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(-----) February 1, 2008

Dear Sirs:
I will have to provide you with much detail to understand this problem. Please bare with me.
We are a job shop, fabricating copper busbar and plating most of it ourselves.
For one of our customers, we plate 97/3% lead/tin, with a requirement of 3 mil [.003"] thick. This customer uses this copper bar in a battery pack. They preheat the bar to 300', then solder/tin dip the part in a pot for 10 seconds [at around 600'], then place it in a heated lead mold.In the past 5 years, without any kind of time pattern, they have had instances of our plating blistering, in one of these 3 processes. About 7 instances in the past 5 yrs. Of course, we do a sample test of parts going out {500' at 20 mins per their test spec] but seem to never find the problem in house.
When the parts return, one commom find in testing the lead/tin composition {using a x-ray unit} is that they are high in tin content. Typically 7% tin or more. Since we do use a 93/7 bath for other products, we do understand that mistakenly plating parts in an incorrect bath may be a cause.
So the running theory is, if the part has a high tin content, it will blister when heated.
This is the most commonly agreed on theory.
My contention is, though this partially correct, to say cut and dry this is the only reason for blistering is wrong. Other factors may be involved, such as the typicals: tank contamination or insufficient cleaning of the part.
The plating bath has peptein added to it to keep the plating smooth. Since it is an organic substance, I know it has a possibilty of breaking down over time.
If tank contamination is to blame, do you think this could scew the x-ray readings of tin content, via the contamination {carbon most likely...I am not a chemist} and the tin molecules attaching themselves to it and coming to the surface? it is also important to know that these tanks are being used all the time to plate other copper bus that are not heated.{could the contamination be plated out during the non heated parts process}?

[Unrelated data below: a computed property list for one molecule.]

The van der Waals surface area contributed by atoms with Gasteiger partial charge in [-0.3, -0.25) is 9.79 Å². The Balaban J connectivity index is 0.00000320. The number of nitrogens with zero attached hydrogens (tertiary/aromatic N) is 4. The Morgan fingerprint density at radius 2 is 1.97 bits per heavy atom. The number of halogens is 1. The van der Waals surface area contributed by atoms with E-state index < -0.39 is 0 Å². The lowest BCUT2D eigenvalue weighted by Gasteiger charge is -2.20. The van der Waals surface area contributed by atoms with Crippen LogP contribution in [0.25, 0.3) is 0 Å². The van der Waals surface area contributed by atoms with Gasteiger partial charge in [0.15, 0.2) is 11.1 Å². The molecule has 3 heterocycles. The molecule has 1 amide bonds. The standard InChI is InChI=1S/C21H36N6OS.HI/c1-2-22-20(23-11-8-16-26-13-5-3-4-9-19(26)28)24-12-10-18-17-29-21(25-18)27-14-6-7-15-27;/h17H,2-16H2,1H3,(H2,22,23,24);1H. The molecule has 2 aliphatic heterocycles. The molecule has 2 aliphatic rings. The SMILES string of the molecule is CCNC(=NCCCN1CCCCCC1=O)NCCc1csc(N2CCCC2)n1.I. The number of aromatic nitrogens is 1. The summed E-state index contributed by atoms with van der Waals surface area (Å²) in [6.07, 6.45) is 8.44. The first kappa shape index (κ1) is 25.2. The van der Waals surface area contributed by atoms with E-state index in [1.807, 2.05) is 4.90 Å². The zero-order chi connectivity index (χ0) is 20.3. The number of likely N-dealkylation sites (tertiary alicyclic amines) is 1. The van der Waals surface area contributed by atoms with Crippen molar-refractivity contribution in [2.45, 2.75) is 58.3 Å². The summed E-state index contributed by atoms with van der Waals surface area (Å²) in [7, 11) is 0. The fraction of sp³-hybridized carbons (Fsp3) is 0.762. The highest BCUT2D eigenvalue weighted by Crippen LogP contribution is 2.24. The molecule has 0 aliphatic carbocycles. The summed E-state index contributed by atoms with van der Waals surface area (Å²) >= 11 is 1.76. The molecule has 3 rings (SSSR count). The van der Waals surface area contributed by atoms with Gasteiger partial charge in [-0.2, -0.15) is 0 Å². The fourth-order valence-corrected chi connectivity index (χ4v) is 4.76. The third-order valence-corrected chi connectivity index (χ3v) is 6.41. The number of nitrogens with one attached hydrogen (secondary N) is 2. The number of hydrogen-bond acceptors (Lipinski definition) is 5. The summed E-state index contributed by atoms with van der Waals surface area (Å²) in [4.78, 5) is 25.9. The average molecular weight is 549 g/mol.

Can anyone give any thought, opinions on this issue?

David Ford
plating shop employee - Decatur, Tennessee, USA

February 5, 2008

Have you considered copper contamination of the plating solution which would plate copper out with the lead and tin, and would vary from time to time as the copper dummies out on some parts in the low current density areas? It is for this reason that when I spec a buss bar job I call for a "strike" tank to act as a sewer and catch the copper to prevent it from plating out in the finish tank. The two suppliers I used to work for did not like this becasue it made the finish bath last too long and use too little proprietary additives.

robert probert
Robert H Probert
Robert H Probert Technical Services
supporting advertiser
Garner, North Carolina

February 6, 2008

I doubt very much that the problem lies in a slightly higher tin content in the alloy. I've solder dipped a lot of 93/7, 90/10, 60/40 without any problems. The tin content of course being the higher percentage. If I understand you correctly, we are talking 93% lead - 7% tin. I think you were on the right track when you mentioned a possible problem in the cleaning of the copper. Blistering usually occurs when the substrate is not cleaned properly. When the subsequent plating layer is exposed to heat, adhesion values are at great risk, especially an unclean substrate. It is also important that the fluorboric acid dip prior to Pb/Sn plate is changed frequently, and kept clean. Another factor contributing to blistering is the amount of time your plated part is stored at your customer's facility, and for that matter, how is it stored. Before the part is solder dipped, migration of the copper (with any contaminants) can come through the plated layer over time. Hope this helps you!

Mark Baker
Process Engineer - Syracuse, New York

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